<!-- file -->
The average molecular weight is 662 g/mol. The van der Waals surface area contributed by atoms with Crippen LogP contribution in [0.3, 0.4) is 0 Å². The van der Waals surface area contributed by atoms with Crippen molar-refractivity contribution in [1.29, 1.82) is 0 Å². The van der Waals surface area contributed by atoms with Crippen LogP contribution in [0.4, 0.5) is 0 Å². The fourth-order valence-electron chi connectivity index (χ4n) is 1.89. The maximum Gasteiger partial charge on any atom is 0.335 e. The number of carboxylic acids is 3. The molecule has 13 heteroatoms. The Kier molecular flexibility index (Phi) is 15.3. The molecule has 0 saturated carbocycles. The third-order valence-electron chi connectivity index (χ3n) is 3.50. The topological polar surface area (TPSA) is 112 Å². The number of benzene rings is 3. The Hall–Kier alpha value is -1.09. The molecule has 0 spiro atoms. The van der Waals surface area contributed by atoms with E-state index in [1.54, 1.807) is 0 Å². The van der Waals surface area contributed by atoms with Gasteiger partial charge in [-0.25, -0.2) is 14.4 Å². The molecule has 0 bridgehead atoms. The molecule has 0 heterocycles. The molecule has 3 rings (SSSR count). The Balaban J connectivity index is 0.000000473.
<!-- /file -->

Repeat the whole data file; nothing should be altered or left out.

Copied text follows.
The average molecular weight is 662 g/mol. The van der Waals surface area contributed by atoms with Crippen LogP contribution in [0.3, 0.4) is 0 Å². The van der Waals surface area contributed by atoms with Crippen molar-refractivity contribution in [1.29, 1.82) is 0 Å². The van der Waals surface area contributed by atoms with Crippen LogP contribution in [0.4, 0.5) is 0 Å². The fourth-order valence-electron chi connectivity index (χ4n) is 1.89. The maximum Gasteiger partial charge on any atom is 0.335 e. The number of carboxylic acids is 3. The molecule has 13 heteroatoms. The Kier molecular flexibility index (Phi) is 15.3. The molecule has 0 saturated carbocycles. The third-order valence-electron chi connectivity index (χ3n) is 3.50. The topological polar surface area (TPSA) is 112 Å². The number of benzene rings is 3. The Hall–Kier alpha value is -1.09. The molecule has 0 spiro atoms. The van der Waals surface area contributed by atoms with E-state index in [1.54, 1.807) is 0 Å². The van der Waals surface area contributed by atoms with Gasteiger partial charge in [-0.25, -0.2) is 14.4 Å². The molecule has 0 bridgehead atoms. The molecule has 0 heterocycles. The molecule has 3 rings (SSSR count). The Balaban J connectivity index is 0.000000473.